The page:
News (USA)

Ohio’s governor just made life a lot harder for transgender people

Ohio Gov. Mike DeWine speaking at a Friday press conference.
Ohio Gov. Mike DeWine speaking at a press conference. Photo: Screenshot

Ohio Gov. Mike DeWine (R) has signed an executive order banning hospitals in the state from performing gender-affirming surgeries on minors. The ban went into effect immediately, even though such surgeries aren’t typically conducted on minors.

DeWine recently vetoed a bill to ban all gender-affirming medical treatments for minors (including medication) and to ban transgender females from female scholastic sports. It’s unclear if his executive order seeks to avoid an override of his veto by the state’s Republican legislators.

During a Friday morning press conference, DeWine also announced that the Ohio Department of Health and the Ohio Department of Health and Addiction Services would on Friday file draft rules that would prevent “fly-by-night” providers from providing gender-affirming care (including medication) to adults “with no counseling and no basic standards to assure quality of care.”

The draft rules, he said, would require a multidisciplinary team — including an endocrinologist, a bioethicist, and a psychiatrist — to support individuals through care; a comprehensive care plan that includes informed consent from patients of the “risks” associated with gender-affirming care; and lengthy mental health counseling prior to being considered for treatment.

Lastly, DeWine announced draft rules that would require Ohio healthcare providers to report “deidentified data” on cases of gender dysphoria and treatment.

DeWine admitted that he has not come across any families seeking gender-affirming surgeries for their minor children, and that he has been assured that such surgeries are not performed on minors in Ohio.

“There is very little [evidence] that that is occurring, but let’s make sure,” he said.

The governor repeatedly stressed his concern about “fly-by-night operations” that might “set themselves up and start dispensing hormones” to adults without “the psychiatric care that we know is so very, very important.” However, he admitted that he was unaware of any complaints about such “fly-by-night operations” in the state.

As DeWine noted, House Bill 68, which would ban transgender minors from receiving gender-affirming care, and which he vetoed last Friday, does not address care for transgender adults. The draft rules DeWine announced today would impose restrictions and hurdles on adults seeking gender-affirming care.

Today’s announcement comes as Ohio House Republicans are set to return to the state capital next week, cutting their winter recess short by weeks just to override DeWine’s veto of the anti-trans bill.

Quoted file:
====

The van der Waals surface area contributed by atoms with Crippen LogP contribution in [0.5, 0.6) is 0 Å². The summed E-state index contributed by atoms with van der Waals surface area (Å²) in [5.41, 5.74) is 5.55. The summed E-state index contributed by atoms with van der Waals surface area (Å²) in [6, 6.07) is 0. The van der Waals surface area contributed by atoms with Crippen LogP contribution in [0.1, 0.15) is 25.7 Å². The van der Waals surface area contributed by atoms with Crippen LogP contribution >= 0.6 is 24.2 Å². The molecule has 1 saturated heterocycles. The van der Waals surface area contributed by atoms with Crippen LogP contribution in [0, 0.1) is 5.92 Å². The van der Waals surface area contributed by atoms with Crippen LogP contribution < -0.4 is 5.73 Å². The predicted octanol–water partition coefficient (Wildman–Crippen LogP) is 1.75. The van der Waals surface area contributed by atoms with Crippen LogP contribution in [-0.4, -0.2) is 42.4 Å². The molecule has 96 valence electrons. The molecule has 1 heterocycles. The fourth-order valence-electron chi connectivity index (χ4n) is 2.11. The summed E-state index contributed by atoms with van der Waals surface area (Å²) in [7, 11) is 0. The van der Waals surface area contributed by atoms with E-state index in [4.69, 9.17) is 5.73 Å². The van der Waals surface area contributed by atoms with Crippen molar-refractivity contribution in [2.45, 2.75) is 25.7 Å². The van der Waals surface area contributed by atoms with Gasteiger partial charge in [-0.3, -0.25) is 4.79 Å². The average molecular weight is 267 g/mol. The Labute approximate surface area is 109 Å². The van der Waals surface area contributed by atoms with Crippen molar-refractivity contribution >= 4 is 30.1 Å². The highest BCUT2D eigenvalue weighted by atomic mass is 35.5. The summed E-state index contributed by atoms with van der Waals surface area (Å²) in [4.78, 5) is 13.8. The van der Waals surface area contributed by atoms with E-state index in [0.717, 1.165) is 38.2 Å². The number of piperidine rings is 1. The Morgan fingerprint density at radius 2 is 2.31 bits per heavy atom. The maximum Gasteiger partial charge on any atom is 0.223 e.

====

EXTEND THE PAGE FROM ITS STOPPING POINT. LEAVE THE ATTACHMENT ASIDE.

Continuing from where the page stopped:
As local ABC affiliate News 5 Cleveland reported, Ohio lawmakers were not scheduled to return to Columbus until the end of the month. But after DeWine’s December 29 veto, House Republicans settled on a plan to return for a January 10 session specifically to override the governor’s veto. Some lawmakers are even skipping previously scheduled fundraisers to return to the capital to push through the anti-trans bill.

As News 5 notes, a three-fifths majority vote in both the Ohio House and Senate is required to override the veto. State Rep. Josh Williams (R), who supports the legislation, said that he believes there are enough votes to override the veto.

At Friday’s press conference, DeWine would not comment on whether he thought his executive order and the draft rules would persuade his fellow Republicans not to override his veto. He said that today’s moves were aimed at filling “holes” he saw when looking at the issue of gender-affirming care, including what he characterized as a lack of data on the “frequency and circumstances” in which such care is provided.

“Whatever the legislature does, we’re going through with this,” he said.

Despite his consistent position that parents, not lawmakers, should be making decisions about gender-affirming care for their children, DeWine said that he would not consider signing an executive order barring state legislators from passing legislation to limit or restrict such care.

In addition to banning gender-affirming care for minors, HB 68 also bans trans students from participating in school sports on teams that align with their gender identity. DeWine did not announce any plans to address that part of the law, and said that he is focused on the issue of gender-affirming care. His veto, he said, did not reflect his position on the sports ban.

Don't forget to share:

Support vital LGBTQ+ journalism

Reader contributions help keep LGBTQ Nation free, so that queer people get the news they need, with stories that mainstream media often leaves out. Can you contribute today?

Cancel anytime · Proudly LGBTQ+ owned and operated

Methodists urge ministers to avoid gendered terms like husband & wife

Previous article

Almost everyone prosecuted under Maryland’s HIV criminal law was a Black man

Next article